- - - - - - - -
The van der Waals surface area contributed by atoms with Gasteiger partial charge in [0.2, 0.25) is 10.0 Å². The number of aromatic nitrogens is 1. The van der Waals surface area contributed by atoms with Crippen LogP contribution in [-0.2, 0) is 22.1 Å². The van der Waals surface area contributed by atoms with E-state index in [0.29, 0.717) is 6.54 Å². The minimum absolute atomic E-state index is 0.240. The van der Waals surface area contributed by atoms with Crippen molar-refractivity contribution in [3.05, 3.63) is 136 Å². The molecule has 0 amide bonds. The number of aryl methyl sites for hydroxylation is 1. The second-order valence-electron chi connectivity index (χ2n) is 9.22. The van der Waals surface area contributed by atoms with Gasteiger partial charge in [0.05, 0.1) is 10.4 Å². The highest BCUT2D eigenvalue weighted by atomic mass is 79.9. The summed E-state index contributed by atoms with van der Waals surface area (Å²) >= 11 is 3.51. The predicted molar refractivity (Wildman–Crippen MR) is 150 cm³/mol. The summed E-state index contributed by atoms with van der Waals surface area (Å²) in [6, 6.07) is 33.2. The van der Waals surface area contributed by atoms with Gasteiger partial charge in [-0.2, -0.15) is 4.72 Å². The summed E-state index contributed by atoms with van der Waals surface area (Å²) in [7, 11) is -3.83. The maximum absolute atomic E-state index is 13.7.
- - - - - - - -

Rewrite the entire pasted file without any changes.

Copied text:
The van der Waals surface area contributed by atoms with Gasteiger partial charge in [0.2, 0.25) is 10.0 Å². The number of aromatic nitrogens is 1. The van der Waals surface area contributed by atoms with Crippen LogP contribution in [-0.2, 0) is 22.1 Å². The van der Waals surface area contributed by atoms with E-state index in [0.29, 0.717) is 6.54 Å². The minimum absolute atomic E-state index is 0.240. The van der Waals surface area contributed by atoms with Crippen molar-refractivity contribution in [3.05, 3.63) is 136 Å². The molecule has 0 amide bonds. The number of aryl methyl sites for hydroxylation is 1. The second-order valence-electron chi connectivity index (χ2n) is 9.22. The van der Waals surface area contributed by atoms with Gasteiger partial charge in [0.05, 0.1) is 10.4 Å². The highest BCUT2D eigenvalue weighted by atomic mass is 79.9. The summed E-state index contributed by atoms with van der Waals surface area (Å²) >= 11 is 3.51. The predicted molar refractivity (Wildman–Crippen MR) is 150 cm³/mol. The summed E-state index contributed by atoms with van der Waals surface area (Å²) in [6, 6.07) is 33.2. The van der Waals surface area contributed by atoms with Gasteiger partial charge in [-0.2, -0.15) is 4.72 Å². The summed E-state index contributed by atoms with van der Waals surface area (Å²) in [7, 11) is -3.83. The maximum absolute atomic E-state index is 13.7.